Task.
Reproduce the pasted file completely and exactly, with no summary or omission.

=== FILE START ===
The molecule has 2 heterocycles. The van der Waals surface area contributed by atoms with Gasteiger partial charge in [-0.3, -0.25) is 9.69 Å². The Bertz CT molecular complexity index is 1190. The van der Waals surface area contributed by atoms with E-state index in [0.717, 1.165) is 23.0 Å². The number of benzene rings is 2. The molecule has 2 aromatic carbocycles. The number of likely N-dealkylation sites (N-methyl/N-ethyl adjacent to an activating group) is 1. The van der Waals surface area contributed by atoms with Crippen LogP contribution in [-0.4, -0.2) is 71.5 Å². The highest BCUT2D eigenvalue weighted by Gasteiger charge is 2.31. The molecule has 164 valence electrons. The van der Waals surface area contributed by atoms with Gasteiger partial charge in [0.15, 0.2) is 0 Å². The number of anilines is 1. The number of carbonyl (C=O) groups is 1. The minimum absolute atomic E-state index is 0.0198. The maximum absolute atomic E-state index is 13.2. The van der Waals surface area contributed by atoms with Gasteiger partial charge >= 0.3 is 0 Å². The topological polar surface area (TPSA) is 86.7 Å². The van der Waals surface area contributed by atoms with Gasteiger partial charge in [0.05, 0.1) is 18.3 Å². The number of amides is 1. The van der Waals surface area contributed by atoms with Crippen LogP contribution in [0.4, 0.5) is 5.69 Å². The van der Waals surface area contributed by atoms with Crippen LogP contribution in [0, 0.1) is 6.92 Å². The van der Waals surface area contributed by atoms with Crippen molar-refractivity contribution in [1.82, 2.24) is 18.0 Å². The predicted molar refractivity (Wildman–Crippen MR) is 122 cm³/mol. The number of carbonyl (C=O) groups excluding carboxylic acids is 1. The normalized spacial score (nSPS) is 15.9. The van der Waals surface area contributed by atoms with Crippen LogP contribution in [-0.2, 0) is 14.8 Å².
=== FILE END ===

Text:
The molecule has 2 heterocycles. The van der Waals surface area contributed by atoms with Gasteiger partial charge in [-0.3, -0.25) is 9.69 Å². The Bertz CT molecular complexity index is 1190. The van der Waals surface area contributed by atoms with E-state index in [0.717, 1.165) is 23.0 Å². The number of benzene rings is 2. The molecule has 2 aromatic carbocycles. The number of likely N-dealkylation sites (N-methyl/N-ethyl adjacent to an activating group) is 1. The van der Waals surface area contributed by atoms with Crippen LogP contribution in [-0.4, -0.2) is 71.5 Å². The highest BCUT2D eigenvalue weighted by Gasteiger charge is 2.31. The molecule has 164 valence electrons. The van der Waals surface area contributed by atoms with Gasteiger partial charge in [0.15, 0.2) is 0 Å². The number of anilines is 1. The number of carbonyl (C=O) groups is 1. The minimum absolute atomic E-state index is 0.0198. The maximum absolute atomic E-state index is 13.2. The van der Waals surface area contributed by atoms with Gasteiger partial charge >= 0.3 is 0 Å². The topological polar surface area (TPSA) is 86.7 Å². The van der Waals surface area contributed by atoms with Gasteiger partial charge in [0.05, 0.1) is 18.3 Å². The number of amides is 1. The van der Waals surface area contributed by atoms with Crippen LogP contribution in [0.4, 0.5) is 5.69 Å². The van der Waals surface area contributed by atoms with Crippen LogP contribution in [0, 0.1) is 6.92 Å². The van der Waals surface area contributed by atoms with Crippen molar-refractivity contribution in [1.82, 2.24) is 18.0 Å². The predicted molar refractivity (Wildman–Crippen MR) is 122 cm³/mol. The number of carbonyl (C=O) groups excluding carboxylic acids is 1. The normalized spacial score (nSPS) is 15.9. The van der Waals surface area contributed by atoms with Crippen LogP contribution in [-0.2, 0) is 14.8 Å².